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To aid effective cultivation, many farmers follow a system of crop rotation.
Rotation has been practised in Britain for hundreds of years. The aims of rotation are to keep the land as fertile as possible by deep manuring and cultivating a root crop using the humus and nitrogen build-up from grass seeds.
Control of weeds is assisted by one year planting in the autumn, another in the spring and so on. This kind of alternate cultivation eradicates many stubborn weeds that would become a major problem if one crop were continuously grown. By alternating the types of plants grown, parasitic organisms are destroyed as their hosts are removed.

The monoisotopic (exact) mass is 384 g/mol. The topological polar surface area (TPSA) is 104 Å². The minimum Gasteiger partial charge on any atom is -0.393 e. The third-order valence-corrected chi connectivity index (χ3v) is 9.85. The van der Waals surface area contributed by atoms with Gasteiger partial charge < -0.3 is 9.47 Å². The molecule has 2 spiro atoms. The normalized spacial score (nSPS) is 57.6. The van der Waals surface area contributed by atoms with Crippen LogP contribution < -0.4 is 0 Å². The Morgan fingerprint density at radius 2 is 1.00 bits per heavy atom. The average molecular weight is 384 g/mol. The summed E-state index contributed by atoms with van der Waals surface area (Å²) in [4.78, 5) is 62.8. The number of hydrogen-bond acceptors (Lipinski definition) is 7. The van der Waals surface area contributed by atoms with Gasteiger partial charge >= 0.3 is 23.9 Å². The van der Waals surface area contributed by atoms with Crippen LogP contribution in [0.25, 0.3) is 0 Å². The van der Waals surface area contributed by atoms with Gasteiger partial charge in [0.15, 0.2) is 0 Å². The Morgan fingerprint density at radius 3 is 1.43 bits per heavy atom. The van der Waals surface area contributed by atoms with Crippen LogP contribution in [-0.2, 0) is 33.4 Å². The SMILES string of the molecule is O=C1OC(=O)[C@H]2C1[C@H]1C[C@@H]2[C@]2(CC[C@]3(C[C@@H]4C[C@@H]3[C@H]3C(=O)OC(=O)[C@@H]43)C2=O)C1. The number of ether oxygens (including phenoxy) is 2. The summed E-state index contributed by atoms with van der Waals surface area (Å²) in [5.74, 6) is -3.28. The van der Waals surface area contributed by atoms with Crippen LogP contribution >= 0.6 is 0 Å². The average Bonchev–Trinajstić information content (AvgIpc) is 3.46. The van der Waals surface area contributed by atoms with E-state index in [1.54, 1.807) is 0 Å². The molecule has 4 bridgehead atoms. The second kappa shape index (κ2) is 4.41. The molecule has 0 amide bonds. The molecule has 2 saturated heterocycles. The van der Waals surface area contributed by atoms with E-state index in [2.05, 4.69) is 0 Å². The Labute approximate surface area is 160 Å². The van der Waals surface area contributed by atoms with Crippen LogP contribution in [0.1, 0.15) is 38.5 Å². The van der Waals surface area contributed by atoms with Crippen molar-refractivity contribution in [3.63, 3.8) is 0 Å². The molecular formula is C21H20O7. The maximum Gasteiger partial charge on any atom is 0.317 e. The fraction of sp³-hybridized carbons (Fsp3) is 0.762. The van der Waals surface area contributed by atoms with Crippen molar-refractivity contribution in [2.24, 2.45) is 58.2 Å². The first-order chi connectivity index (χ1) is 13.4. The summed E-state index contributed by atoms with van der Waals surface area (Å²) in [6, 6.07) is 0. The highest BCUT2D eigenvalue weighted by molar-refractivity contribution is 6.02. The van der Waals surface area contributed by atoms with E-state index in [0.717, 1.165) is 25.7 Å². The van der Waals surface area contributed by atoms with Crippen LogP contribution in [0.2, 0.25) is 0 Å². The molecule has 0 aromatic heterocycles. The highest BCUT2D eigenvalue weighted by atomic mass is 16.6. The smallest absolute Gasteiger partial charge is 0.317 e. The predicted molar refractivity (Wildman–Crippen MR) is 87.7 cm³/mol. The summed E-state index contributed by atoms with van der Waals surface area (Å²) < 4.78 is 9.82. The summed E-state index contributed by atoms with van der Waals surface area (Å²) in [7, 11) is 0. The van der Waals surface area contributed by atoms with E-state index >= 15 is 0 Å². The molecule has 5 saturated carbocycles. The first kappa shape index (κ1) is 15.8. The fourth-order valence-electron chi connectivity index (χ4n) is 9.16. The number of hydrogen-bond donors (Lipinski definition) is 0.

Traditionally rotations were planned to spread labour requirements as effectively as possible throughout the year. An example of a six-year rotation is:
As grass seeds are expensive and modern plants perform well for several years, it is becoming common to run the seeds part of the rotation for two or three years. When this is intended, the seed mixture comprises several different grasses, clovers and other seeds. If the seeds are only for one year, then Italian ryegrass is often used as it is a heavy yielder.